Teen’s death shrouded in mystery

Allysa Chavez-Perez June 15, 1995 - March3, 2013

Nobody knows why Allysa Marie Chavez-Perez was walking alone in the middle of the night along a busy highway east of Gilroy. Friends and teachers who knew the 17-year-old say she was on the verge of turning her life around and graduating from high school in June.

“She always wanted to go to school,” said classmate Julio Higuera, 18, as he left Chavez-Perez’s memorial service Monday at the Habing Family Funeral Home in Gilroy.

“She’d be there trying, even if she was tired,” he added. “She didn’t even make it to 18. It doesn’t even feel real.”

Mikey Garcia, 18, another classmate at the service, said Chavez-Perez “was really motivated to graduate.”

Chavez-Perez, a student at the alternative AdvancePath Academy located on the Gilroy High School Campus, was near the junction of Highway 152 and Canada Road when she was struck by a 2011 Infiniti G37 just after midnight March 3, according to California Highway Patrol Officer Erica Elias. Chavez-Perez passed away at the scene of the accident.

CHP identified the driver as a 25-year-old woman from Livingstone in Merced County.

Elias stated that the woman was driving alone and that she passed a sobriety test.

Grace Flores, 37, a cousin of Chavez-Perez and one of the hundreds of mourners in attendance at Monday’s memorial, explained the teen “was walking in the middle of the street” right before she was killed. Why that is, however, remains unclear.

Toxicology reports that could assist the investigation are expected next week, according to the Santa Clara County Medical Examiner-Coroner’s Office.

In the interim, CHP Officers are conducting door-to-door investigations in the area of the accident, explained Elias. These property visits, along with interviews with family and friends, are designed to create a profile of Chavez-Perez’s activities in the 24 hours leading up to her death, said Elias.

On Monday, as the funeral cortege prepared to make its way to the Gavilan Hills Memorial Park, white and purple balloons were handed out to participants. An onlooker noted that purple had been Chavez-Perez’s favorite color; another noted that white signified purity.

By the time the hearse reached the memorial park, the tree-lined esplanades were thronged with more than 60 cars.

Mourners gathered around Chavez-Perez’s final resting place, and a cheer rose from the crowd as people released the balloons in unison.

Charles Morales, an instructional aide at the AdvancePath Academy, a program under the umbrella of Gilroy Unified School District’s Mt. Madonna Continuation High School, is still in shock at Chavez-Perez’s death.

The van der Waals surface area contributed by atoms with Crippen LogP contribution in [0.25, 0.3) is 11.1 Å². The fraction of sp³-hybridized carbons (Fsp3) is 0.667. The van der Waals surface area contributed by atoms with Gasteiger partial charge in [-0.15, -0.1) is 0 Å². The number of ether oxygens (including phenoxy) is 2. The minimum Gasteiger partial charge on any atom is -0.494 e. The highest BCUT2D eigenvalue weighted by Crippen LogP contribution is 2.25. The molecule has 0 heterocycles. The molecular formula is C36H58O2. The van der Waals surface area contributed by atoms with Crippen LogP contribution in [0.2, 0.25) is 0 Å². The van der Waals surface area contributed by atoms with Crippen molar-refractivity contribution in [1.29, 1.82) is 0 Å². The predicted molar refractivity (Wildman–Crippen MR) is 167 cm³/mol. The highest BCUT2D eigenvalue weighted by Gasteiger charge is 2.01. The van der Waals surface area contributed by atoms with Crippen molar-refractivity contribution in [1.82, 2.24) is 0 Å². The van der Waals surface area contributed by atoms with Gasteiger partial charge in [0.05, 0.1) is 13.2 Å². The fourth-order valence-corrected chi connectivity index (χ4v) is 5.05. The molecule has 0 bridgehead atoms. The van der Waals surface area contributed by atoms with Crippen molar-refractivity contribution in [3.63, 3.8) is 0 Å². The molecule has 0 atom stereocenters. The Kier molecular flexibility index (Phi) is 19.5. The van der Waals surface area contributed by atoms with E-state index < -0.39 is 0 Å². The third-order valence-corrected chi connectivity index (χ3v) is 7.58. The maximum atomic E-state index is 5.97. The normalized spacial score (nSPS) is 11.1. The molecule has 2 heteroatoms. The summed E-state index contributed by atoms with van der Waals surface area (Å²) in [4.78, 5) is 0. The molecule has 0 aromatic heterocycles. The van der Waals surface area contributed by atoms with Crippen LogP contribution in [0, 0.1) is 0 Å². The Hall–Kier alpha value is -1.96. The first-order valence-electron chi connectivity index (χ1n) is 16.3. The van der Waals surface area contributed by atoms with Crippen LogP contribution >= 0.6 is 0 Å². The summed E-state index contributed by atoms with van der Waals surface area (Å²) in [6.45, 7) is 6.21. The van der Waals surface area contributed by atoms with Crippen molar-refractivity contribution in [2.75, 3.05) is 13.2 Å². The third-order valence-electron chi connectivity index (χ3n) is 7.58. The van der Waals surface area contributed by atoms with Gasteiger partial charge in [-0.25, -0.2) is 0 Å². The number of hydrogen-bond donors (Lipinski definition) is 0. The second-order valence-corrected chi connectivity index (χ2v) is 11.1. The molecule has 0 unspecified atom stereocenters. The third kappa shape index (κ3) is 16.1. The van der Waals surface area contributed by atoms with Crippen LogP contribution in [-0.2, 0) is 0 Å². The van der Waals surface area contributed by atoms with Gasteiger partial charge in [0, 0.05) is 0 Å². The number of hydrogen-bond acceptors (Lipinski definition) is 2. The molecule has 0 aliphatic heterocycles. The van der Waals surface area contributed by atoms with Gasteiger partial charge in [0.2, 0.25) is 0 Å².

“She had a beautiful smile, she was bright and independent,” he remarked.

As Morales continued to speak, he painted a picture of a young woman devoted to her studies who was “compassionate and smart.”

Principal Jennifer Del Bono of Mt. Madonna attended the memorial service and presented Chavez-Perez’s family with letters of support written by students at the school.

“Mt. Madonna and the AdvancePath Academy are like a family, we’re such a small school,” she said.

The close-knit bond forged between the students and the staff lead everyone at AdvancePath to become very fond of Chavez-Perez, Del Bono explained.

Recalling an occasion when Chavez-Perez emailed her personally to find out what more she could do in the classroom, Del Bono asked, sadly: “Why do things like this happen to good people?”

Teacher Phuong Vu noted that Chavez-Perez was “extremely focused on her work.”

That work revolved around Chavez-Perez completing her high school credits and then possibly entering college, explained lead teacher Lynn Camacho-Light. Chavez-Perez had been a student at the academy since spring 2012.

“Your heart just breaks for the family,” said Camacho-Light.

Fellow students have also adorned the workspace that Chavez-Perez used every day at the Academy with flowers, cards and notes.

“She was cool,” commented one girl.

Two car washes were held over the weekend to raise donations to help Chavez-Perez’s family. The second car wash, which was organized by a local bicycle club called City Style Cruizerz and included the raffle of two bikes, raised $3,500 according to the club’s secretary Michelle Medina.

Local boxing phenom Roberto Guerrero even made an appearance and took time to talk with the family, recalled Medina.

“I was in awe,” she added.

She said strangers walked up to the car wash and donated food and drink for the volunteers. The two bikes that were raffled were donated by the City Style Cruizerz and the Los Padrinos Car Club of San Juan Bautista.

All the equipment used during the car wash was provided by Under Pressure Washing of Gilroy, said Medina.

The bicycle club’s connection to Chavez-Perez is strong – her grandfather and uncle are members – and the car wash was organized after the uncle, Paul Michael Chavez, reached out to other members to see what could be done, according to Medina.

The $3,500 raised was given to Chavez-Perez’s mother, Sonia on Sunday immediately after the car wash to show that “there is good in Gilroy,” said Medina.

The family has chosen to raise donations for the funeral costs, and donations can be made at www.gofundme.com/27pvio.

 

 

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